Adjusting methods is something I touched upon briefly in the presentation. What we have found is that different audiences prefer different methods, and different subject matters lend themselves better to different methods. Tailoring your approach is essential. I manage a team which does not work exclusively with one type of audience, so it is essential that we seek advice and guidance from those who do. In a lot of cases this expertise exists within local authorities, or with representative organisations and groups. They are an excellent starting point to test your ideas of engagement method, and to also pilot things like surveys to make sure the language used are appropriate, and that the questions we are asking are relevant.
These initial discussions make us aware of issues we need to consider when planning this work, which have included things like;
- Engagement with gypsy travellers; are likely to have low levels of literacy, so any method used mustn’t rely on participants having to do prior reading
- Consulting on sensitive subject matters; means you may want to use vignettes during focus groups (where you create a scenario and ask people to comment hypothetically rather than asking them to refer to personal circumstances which they may not be comfortable in doing)
- Engagement with small to medium enterprises; they probably won’t have much time at their disposal which means getting them to travel to an event at a designated time can be difficult.
I strongly advocate this as part of the planning process. Once you have set your objectives and identified who you want to involve in scrutiny, speak with people who work with the audience on a daily basis top learn from their experiences and point you in the right direction.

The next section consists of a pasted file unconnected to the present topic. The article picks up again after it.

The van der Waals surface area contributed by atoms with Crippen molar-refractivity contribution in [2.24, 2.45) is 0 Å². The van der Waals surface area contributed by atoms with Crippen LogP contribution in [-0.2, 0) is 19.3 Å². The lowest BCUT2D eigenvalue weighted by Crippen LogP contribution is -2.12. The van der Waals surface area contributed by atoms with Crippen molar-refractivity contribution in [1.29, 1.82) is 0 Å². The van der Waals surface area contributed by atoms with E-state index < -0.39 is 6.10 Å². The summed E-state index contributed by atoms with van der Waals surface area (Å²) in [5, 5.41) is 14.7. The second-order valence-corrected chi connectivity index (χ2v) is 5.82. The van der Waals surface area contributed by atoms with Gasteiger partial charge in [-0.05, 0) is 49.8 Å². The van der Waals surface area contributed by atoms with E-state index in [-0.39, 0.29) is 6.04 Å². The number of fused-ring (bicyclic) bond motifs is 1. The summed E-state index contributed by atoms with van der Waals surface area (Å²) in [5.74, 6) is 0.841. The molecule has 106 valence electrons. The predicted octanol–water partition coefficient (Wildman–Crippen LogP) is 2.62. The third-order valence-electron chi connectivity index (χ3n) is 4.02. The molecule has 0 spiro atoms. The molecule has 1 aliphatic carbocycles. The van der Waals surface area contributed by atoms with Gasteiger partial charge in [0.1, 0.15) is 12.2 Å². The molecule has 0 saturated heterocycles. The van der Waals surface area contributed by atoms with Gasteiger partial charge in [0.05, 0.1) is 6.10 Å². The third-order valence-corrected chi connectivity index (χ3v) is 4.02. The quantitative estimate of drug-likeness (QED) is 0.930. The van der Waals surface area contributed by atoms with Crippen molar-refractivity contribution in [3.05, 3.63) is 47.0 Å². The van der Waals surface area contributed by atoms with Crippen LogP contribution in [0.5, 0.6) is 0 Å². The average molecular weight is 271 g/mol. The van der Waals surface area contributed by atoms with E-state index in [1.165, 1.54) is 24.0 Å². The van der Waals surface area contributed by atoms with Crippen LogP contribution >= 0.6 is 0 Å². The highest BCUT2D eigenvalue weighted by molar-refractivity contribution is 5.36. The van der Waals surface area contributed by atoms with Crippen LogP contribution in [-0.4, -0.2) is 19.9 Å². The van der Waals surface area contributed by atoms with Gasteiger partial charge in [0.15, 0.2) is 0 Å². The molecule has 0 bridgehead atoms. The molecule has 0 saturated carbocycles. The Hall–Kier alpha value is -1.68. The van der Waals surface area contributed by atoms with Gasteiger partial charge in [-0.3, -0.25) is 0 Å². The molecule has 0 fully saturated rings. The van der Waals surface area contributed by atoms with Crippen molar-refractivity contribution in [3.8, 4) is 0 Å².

How you identify ‘publics’ depends greatly on the subject matter of your scrutiny project. In the Assembly’s context, we identify who are being affected by current policy/spending/legislation, and split those groups into two piles; those who we expect to hear from, and those we don’t. The later is who we focus our efforts on, especially if they are less able to do so. Depending on the groups you have identified you may need to use a variety of methods.
The reality of the matter is that you need resource to attract more people to participate in scrutiny; people, expertise and facilities, but maybe not as much as you’d think.
You may want to start by looking at the tasks those who support scrutiny work in you organisations undertake, review them, and look to see if there are some tasks that could be replaced by others that can result in broader public involvement in your scrutiny project.
I have included a PDF version of our engagement toolkit in this blog. This is the first time we have published it outside the organisation, which originated as an online resource for staff, which is still being used today, and is continuously updated on a weekly basis (we will periodically update the PDF version as well). The methods in the toolkit vary greatly, some are very resource heavy, some are not (for example, Web-Chats cost next to nothing, and take little time to set up once accounts have been created).
It is important to note that this is what works for us. Some of the methods included may not be appropriate or realistic for your organisation/project, but I’d encourage you nevertheless to look through it and see what could work for you.